Basic principles of Accounting are essential and these are the general decision making rules which govern the development of accounting techniques.
These principles guide how transactions should, be recorded and reported. On the basis of the four basic assumptions of accounting the following basic principles of accounting have been developed:
- Revenue Recognition Principle,
- Historical Cost Principle,
- Matching Principle,
- Full Disclosure Principle, and
- Objectivity Principle.
Revenue Recognition Principle
This principle is mainly concerned with the revenue being recognized in the income statement of an enterprise.
Revenue is the gross inflow of cash, receivables or other considerations arising in the course of ordinary activities of an enterprise from the sale of goods, rendering of services and use of enterprise resources by others yielding interests, royalties and dividends.
It excludes the amount collected on behalf of third parties such as certain taxes. In an agency relationship, the revenue is the amount of commission and not the gross inflow of cash, receivables or others considerations.
Historical Cost Principle
According to this principle, an asset is ordinarily recorded in the accounting records at the price paid to acquire it at the time of its acquisition and the cost becomes the basis for the accounts during the period of acquisition and subsequent accounting periods.
Accordingly, if nothing is paid to acquire an asset; the same will not be usually recorded as an asset, e.g. a favorable location, and increasing reputation of the concern will remain unrecorded though these are valuable assets.
The justification for the use of the cost concept lies in the fact that it is objectively verifiable.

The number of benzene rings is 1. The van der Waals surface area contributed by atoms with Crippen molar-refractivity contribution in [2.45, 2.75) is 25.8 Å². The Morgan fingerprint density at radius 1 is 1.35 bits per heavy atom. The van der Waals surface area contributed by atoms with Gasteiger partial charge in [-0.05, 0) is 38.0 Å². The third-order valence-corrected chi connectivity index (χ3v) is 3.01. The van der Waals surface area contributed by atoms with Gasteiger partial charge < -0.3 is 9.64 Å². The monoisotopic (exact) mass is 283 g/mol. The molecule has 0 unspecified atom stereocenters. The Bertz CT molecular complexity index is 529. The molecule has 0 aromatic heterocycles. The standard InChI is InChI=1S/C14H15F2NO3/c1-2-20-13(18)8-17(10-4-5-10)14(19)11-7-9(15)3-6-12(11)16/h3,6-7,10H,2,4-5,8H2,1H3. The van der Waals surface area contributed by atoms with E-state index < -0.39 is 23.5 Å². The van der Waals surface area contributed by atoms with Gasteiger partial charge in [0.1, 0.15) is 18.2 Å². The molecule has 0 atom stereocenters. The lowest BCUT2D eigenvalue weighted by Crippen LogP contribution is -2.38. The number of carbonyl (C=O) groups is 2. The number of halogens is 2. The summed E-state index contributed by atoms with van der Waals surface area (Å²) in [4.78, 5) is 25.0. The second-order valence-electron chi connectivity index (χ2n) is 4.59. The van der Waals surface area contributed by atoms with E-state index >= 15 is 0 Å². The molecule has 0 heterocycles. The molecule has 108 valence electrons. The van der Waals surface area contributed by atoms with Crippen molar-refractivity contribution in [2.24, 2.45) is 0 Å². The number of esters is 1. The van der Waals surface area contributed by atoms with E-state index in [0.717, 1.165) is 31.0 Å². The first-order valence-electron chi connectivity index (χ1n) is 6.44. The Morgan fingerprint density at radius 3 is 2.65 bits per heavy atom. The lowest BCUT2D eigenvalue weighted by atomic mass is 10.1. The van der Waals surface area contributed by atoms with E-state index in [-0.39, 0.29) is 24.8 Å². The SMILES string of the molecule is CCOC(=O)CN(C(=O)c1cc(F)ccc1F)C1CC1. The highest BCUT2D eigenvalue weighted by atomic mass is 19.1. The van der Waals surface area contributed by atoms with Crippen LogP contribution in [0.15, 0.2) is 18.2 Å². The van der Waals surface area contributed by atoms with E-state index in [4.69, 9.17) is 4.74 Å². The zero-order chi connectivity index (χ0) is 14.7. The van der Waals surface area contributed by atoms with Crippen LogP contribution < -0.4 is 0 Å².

According to this principle, the expenses incurred in an accounting period should be matched with the revenues recognized in that period, e.g., if revenue is recognized on all goods sold during a period, cost of those goods sold should also be charged to that period.
It is wrong to recognize revenue on all sales, but charge expenses only on such sales as are collected in cash till that period.
This concept is basically an accrual concept since, it disregards the timing and the amount of actual cash inflow or cash outflow and concentrates on the occurrence (i.e. accrual) of revenue and expenses.
This concept calls for adjustment to be made in respect of prepaid expenses, outstanding expenses, accrued revenue and unaccrued revenues.
Matching does not mean that expenses must be identifiable with revenues.
Expenses charged to a period may or may not be related to the revenue recognized in that period, e.g. cost of goods sold and commission to salesmen are directly related to sales whereas rent, interest, depreciation accruing with the passage of time and stock lost by fire are not directly related to sales revenue yet, they are charged to the accounting period to which they relate.
Full Disclosure Principle
According to this principle, the financial statements should act as means of conveying and not concealing. The financial statements must disclose all the relevant and reliable information which they purport to represent so that the information may be useful for the users.
For this, it is necessary that the information is accounted for and presented in accordance with its substance and economic reality and not merely with its legal form.
The practice of appending notes to the financial statements has developed as a result of the principle of full disclosure.
According to this principle, the accounting data should be definite, verifiable and free from personal bias of the accountant.
In other words, this principle requires that each recorded transaction/event in die books of accounts should have an adequate evidence to support it.
In historical cost accounting, the accounting data are verifiable since the transactions are recorded on the basis of source documents such as vouchers, receipts, cash memos, invoices, etc.
At the same time the accounting data is ‘bias free’ since the accounting data are not subject to the bias of either management or of the accountant who prepares the accounts.
On the other hand, in value-based accounting (e.g. current cost accounting) accounting data is not bias-free because value may mean different things for different persons.